Thursday, February 17, 2011


I have a theory or rather an equation - the fabulousness of a book is inversely proportional to the time taken to read it. The lesser the time taken to read the book, the more fabulous it is and vice-versa. I took all of three days to finish 'Firstborn' but then again I am a huge fan of sci-fi and I consider Arthur C Clarke as my guru.

First, an advice - Firstborn is not a standalone book. It is the 'concluding' book of the Time's Eye trilogy from the two authors and to better understand the context of the book, the characters and the places you should read "Time's Eye" & "Sunstorm".

The trilogy revolves around a sentient race of god-like aliens that have taken upon themselves to preserve the life of the universe by ensuring that species do not 'waste' the overall energy of the universe. In effect it means to preserve themselves and wipe out any other species by use of technology that they have mastered over eons of existence.

In "Time's Eye", the Firstborns create an alternate earth - called Mir - in its own parallel universe by patching toghether slices from earth's history much like preserving the best chapters of a book in a different file before destroying the original book. The central character across the series is a UN peacekeeper - Bisesa Dutt - trapped on Mir. She is the one who manages to establish some communication with the Orb-like-Eyes present all over on Mir and who agree to take her back to her time.

In "Sunstorm" the Firstborns launch a major sunstorm that has the potential to sterilise not just earth but even the astronauts on Mars. Rather than sitting back and waiting for the inevitable, Earth bonds together and launches a massive rescue campaign that involves creating a massive sun shield around the earth to deflect the solar flares.

"Firstborn" starts 37 years after Earth has survived sunstorm and rebuilt itself. It is a wary world on a lookout for the next attack from the Firstborns. A species that has diverged into multiple directions - those who stayed back on Earth, Spacers - those who live in spaceships between worlds and Martians - those who have settled on Mars. Each one of these have their own idealogies and don't trust the other while belonging to the same species. As the Firstborn launch their latest weapon - a Q Bomb - against the humans, the species has to come together to fight this latest attack. The Q Bomb is capable of destroying matter by sucking it into a small pocket universe and then expanding rapidly in a Big Rip tearing the planet apart.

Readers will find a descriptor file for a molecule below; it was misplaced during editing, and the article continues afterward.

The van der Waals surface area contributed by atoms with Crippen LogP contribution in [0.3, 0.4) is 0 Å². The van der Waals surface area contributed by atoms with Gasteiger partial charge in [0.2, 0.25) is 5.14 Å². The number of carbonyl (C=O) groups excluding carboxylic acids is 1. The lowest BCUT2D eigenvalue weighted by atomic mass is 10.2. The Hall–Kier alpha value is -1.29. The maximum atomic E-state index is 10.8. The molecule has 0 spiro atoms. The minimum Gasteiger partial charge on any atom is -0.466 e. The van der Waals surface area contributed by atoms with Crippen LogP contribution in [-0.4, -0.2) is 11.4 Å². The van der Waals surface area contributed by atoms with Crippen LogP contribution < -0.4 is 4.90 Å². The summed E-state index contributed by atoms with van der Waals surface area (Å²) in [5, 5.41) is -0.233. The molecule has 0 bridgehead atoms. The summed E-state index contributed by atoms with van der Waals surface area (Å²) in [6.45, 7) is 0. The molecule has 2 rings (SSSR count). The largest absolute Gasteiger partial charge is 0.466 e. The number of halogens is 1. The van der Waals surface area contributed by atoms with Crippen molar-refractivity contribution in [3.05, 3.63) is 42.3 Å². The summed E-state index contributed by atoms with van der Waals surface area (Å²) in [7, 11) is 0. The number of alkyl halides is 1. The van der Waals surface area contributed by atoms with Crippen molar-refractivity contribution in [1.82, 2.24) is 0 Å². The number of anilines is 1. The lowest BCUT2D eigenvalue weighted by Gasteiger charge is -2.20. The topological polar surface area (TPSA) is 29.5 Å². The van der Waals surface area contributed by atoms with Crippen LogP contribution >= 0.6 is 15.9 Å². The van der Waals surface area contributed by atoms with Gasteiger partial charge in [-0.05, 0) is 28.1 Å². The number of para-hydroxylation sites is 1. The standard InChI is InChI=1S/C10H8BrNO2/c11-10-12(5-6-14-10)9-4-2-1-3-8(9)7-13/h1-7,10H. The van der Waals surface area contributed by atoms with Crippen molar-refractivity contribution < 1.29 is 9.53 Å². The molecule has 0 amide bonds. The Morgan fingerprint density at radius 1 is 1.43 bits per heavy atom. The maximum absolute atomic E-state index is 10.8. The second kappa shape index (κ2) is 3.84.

Bisesa Dutt is woken up from her hibernation by the govt of Earth as she is only one who 'understands' the Firstborns and could help but she is 'kidnapped' by the Martians to show her an artifact that they have discovered at the pole. This turns out to be the 'Eye', the all-watching artifact of the Firstborns. The human settlement on Mars has been able to tap into Mir in the alternate universe and communicate with Bisesa's phone there. The Eye sends Bisesa to Mir where she is able to activate her AI phone by using the power from her martian suit and decipher that the alternate pocket universe of Mir will rip apart in 500 years. At the other end the fact that the Eye was trapped on Mars gives the indication that the Firstborns can be defeated.

Stephan Baxter and Arthur C Clarke make you push your boundaries of imagination and understanding as they combine regular universes with pocket universes, communication between these two universes and the planets, concepts of a Q Bomb being able to rip apart a palnet from the regular universe and trap it in an alternate universe only to be ripped apart later due to speedy expansion while bringing in sentient races that are hell bent on destroying all civilisations.

Present day Earth communicates with Patchwork Earth (Mir) to put up symbols that are a signal to patchwork Mars. Residents of Mir build giant trenches in the shape of the symbols in frozen Chicago and light the oil in them. The sole resident of patchwork Mars sees the symbols and crushes the Eye that they have trapped. This sends a distress signal to the Q-Bomb in the present day universe which diverts its path from Earth to Mars. Mars, in present universe, is sacrificed to save Earth. Beat that for imagination!

While the trilogy should have ended on this soul stirring note of Mars' sacrifice, the authors extend it further like a Bollywood movie that does not need to. The couple of pages at the end spoil the party and rather than giving you a clean ending set the stage for another set of prequels or sequels of whatever -quels that Stephan Baxter intends to write.

The book raises some pertinent questions about our universe. Do civilisations that reach intelligence first try to control the rise of other civilisations? How often have we done that on our own planet? Do sentient civilisations have the right to decide how other civilisations live?

Being a fan of that fact that sci-fi pushes your imagination and of Arthur C Clarke, I rate the book 3.5/5.

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